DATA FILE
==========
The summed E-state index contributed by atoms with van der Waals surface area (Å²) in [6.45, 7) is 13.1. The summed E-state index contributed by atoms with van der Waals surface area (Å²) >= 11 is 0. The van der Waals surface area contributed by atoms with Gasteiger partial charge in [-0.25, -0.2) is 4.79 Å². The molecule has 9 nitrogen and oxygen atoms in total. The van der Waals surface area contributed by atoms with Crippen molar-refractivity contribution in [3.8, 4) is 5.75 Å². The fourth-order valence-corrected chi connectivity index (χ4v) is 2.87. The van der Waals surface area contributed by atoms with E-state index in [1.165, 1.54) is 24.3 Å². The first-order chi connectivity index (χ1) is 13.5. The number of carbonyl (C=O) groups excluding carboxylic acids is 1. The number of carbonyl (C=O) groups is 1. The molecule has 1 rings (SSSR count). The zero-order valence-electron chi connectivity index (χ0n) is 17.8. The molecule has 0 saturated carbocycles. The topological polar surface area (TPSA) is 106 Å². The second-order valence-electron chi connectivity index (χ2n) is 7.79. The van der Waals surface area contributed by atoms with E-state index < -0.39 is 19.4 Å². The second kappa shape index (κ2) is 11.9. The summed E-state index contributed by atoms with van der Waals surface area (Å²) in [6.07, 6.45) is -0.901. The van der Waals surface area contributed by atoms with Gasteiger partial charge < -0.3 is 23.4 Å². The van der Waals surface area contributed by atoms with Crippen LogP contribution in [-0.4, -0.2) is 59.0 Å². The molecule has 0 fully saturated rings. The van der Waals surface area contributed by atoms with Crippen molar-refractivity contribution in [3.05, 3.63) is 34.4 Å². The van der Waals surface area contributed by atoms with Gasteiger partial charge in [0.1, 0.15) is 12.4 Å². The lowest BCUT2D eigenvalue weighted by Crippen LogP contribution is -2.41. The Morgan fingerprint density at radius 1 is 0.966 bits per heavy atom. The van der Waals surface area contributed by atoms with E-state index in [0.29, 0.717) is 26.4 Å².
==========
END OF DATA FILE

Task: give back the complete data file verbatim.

The summed E-state index contributed by atoms with van der Waals surface area (Å²) in [6.45, 7) is 13.1. The summed E-state index contributed by atoms with van der Waals surface area (Å²) >= 11 is 0. The van der Waals surface area contributed by atoms with Gasteiger partial charge in [-0.25, -0.2) is 4.79 Å². The molecule has 9 nitrogen and oxygen atoms in total. The van der Waals surface area contributed by atoms with Crippen molar-refractivity contribution in [3.8, 4) is 5.75 Å². The fourth-order valence-corrected chi connectivity index (χ4v) is 2.87. The van der Waals surface area contributed by atoms with E-state index in [1.165, 1.54) is 24.3 Å². The first-order chi connectivity index (χ1) is 13.5. The number of carbonyl (C=O) groups excluding carboxylic acids is 1. The number of carbonyl (C=O) groups is 1. The molecule has 1 rings (SSSR count). The zero-order valence-electron chi connectivity index (χ0n) is 17.8. The molecule has 0 saturated carbocycles. The topological polar surface area (TPSA) is 106 Å². The second-order valence-electron chi connectivity index (χ2n) is 7.79. The van der Waals surface area contributed by atoms with E-state index < -0.39 is 19.4 Å². The second kappa shape index (κ2) is 11.9. The summed E-state index contributed by atoms with van der Waals surface area (Å²) in [6.07, 6.45) is -0.901. The van der Waals surface area contributed by atoms with Gasteiger partial charge < -0.3 is 23.4 Å². The van der Waals surface area contributed by atoms with Crippen LogP contribution in [-0.4, -0.2) is 59.0 Å². The molecule has 0 fully saturated rings. The van der Waals surface area contributed by atoms with Crippen molar-refractivity contribution in [3.05, 3.63) is 34.4 Å². The van der Waals surface area contributed by atoms with Gasteiger partial charge in [0.1, 0.15) is 12.4 Å². The lowest BCUT2D eigenvalue weighted by Crippen LogP contribution is -2.41. The Morgan fingerprint density at radius 1 is 0.966 bits per heavy atom. The van der Waals surface area contributed by atoms with E-state index in [0.29, 0.717) is 26.4 Å².